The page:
He adds that these parties used whatever power they had to steer the process in various directions that would serve their own interests. The most powerful of these was the armed forces, despite the fact that it did not represent the majority in the Constitutional Assembly. However Al-Sayad points out that the armed forces were able to exercise a disproportionate hold on the delegation due to its strict “influence on the political community.”
Al-Sayed believes that both religious and civil political groups are heavily influenced by the armed forces, allowing the military to have a major role in drafting the new constitution. Al-Nour Party made many concessions in order to avoid the implementation of Article 74, which prohibits the establishment of political parties based on religion.
“Al-Azhar representatives were satisfied with the mere mentioning of Al-Azhar in the constitution. They conceded to the necessity of consulting it in anything related to Sharia as dictated in the 2012 constitution,” Al-Sayed writes. He adds that the only argument in which religious parties were engaged concerned the inclusion of the term “civil state” resulting in a final verdict in which the assembly agreed upon the term “a civil government.”
Al-Sayed believes that civil parties exercised a disproportionate amount of influence within the assembly, which does not accurately reflect their support on the ground. He explains that the committee’s different commissions were comprised mainly of people from civil society. He adds that the assembly had to concede to pressure from religious parties, which influence a large section of the society and also in fear of what supporters of the Brotherhood might do during the referendum.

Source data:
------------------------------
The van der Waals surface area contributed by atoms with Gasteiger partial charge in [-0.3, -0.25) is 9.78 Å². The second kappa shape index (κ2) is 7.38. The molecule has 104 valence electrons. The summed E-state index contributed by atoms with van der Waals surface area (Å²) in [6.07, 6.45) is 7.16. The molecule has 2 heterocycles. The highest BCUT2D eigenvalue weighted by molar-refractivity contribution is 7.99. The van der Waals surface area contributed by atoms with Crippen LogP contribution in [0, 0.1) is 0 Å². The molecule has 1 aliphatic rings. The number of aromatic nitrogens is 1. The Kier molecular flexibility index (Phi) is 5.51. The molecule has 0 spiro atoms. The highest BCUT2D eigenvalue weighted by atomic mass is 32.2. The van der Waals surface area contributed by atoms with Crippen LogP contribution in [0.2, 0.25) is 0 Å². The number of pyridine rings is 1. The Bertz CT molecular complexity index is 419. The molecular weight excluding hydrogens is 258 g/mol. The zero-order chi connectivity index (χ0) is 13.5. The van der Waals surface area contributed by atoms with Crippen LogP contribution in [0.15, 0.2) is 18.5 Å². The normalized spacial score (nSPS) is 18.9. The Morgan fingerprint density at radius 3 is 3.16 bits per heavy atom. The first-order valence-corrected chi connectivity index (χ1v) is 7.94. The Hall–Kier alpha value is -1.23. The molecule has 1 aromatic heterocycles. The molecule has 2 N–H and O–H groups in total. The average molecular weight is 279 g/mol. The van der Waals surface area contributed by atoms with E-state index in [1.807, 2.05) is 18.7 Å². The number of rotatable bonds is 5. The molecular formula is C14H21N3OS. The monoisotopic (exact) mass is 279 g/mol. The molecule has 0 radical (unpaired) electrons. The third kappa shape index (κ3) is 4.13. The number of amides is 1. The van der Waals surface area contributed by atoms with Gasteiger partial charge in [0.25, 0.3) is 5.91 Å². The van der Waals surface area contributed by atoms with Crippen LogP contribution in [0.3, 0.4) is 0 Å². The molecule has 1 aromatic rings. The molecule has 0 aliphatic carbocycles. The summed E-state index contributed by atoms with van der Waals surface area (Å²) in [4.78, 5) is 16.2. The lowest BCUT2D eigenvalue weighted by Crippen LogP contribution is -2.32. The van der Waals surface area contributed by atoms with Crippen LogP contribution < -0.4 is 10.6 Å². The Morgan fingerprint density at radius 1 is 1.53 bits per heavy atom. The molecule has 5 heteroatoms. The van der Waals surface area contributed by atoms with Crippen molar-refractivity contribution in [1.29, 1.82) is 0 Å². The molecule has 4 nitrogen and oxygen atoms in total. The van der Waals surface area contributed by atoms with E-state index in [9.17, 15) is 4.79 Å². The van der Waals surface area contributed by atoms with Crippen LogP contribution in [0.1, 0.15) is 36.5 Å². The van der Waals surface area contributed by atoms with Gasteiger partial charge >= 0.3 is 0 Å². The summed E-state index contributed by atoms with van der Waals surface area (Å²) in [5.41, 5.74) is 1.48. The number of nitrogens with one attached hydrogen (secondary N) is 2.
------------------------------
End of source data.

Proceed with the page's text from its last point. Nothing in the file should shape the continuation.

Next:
As a result of this pressure, the term “non-Muslims” was eliminated from Article 3 as was the idea of a “civil state.”
Al-Sayed believes those belonging to factional interests were able to “preserve the rights that they were given in the 2012 constitution”. Pointing out that even though the constitutional court regained its prior status before the 2012 constitution, the draft did not specify the number of judicial members in this court. It also did not enable non-judiciary entities to nominate members for the constitutional court. In addition, the workers and farmers were unable to maintain their 50% quota in the new parliament.
Al-Sayed explains that the armed forces – through its representative in the assembly – did not offer any concessions or let go of any of its demands. Its budget remains untouchable as it is presented as a number to the parliament and it is not subject to discussion.
Further jurisdiction of military courts and their right to try civilians remains ambiguous and open to interpretation. The appointment of the defence minister can only appointed with the agreement of the Supreme Council of the Armed Forces (SCAF). This leaves the control of the armed forces outside the authority of a civilian rule.
Al-Sayed points out that a party absent from the political process entirely, namely the National Democratic Party, incidentally made great gains in the new constitution. For example, the new constitution dropped the article banning members of the former regime from assuming roles in the new government. Al-Sayed mentions that this might be due to the constitutional court’s objection to that article which was passed in the 2012 constitution.
Al-Sayed concludes, however, that despite all of these objections, the constitution remains the best option for Egyptians seeking progress.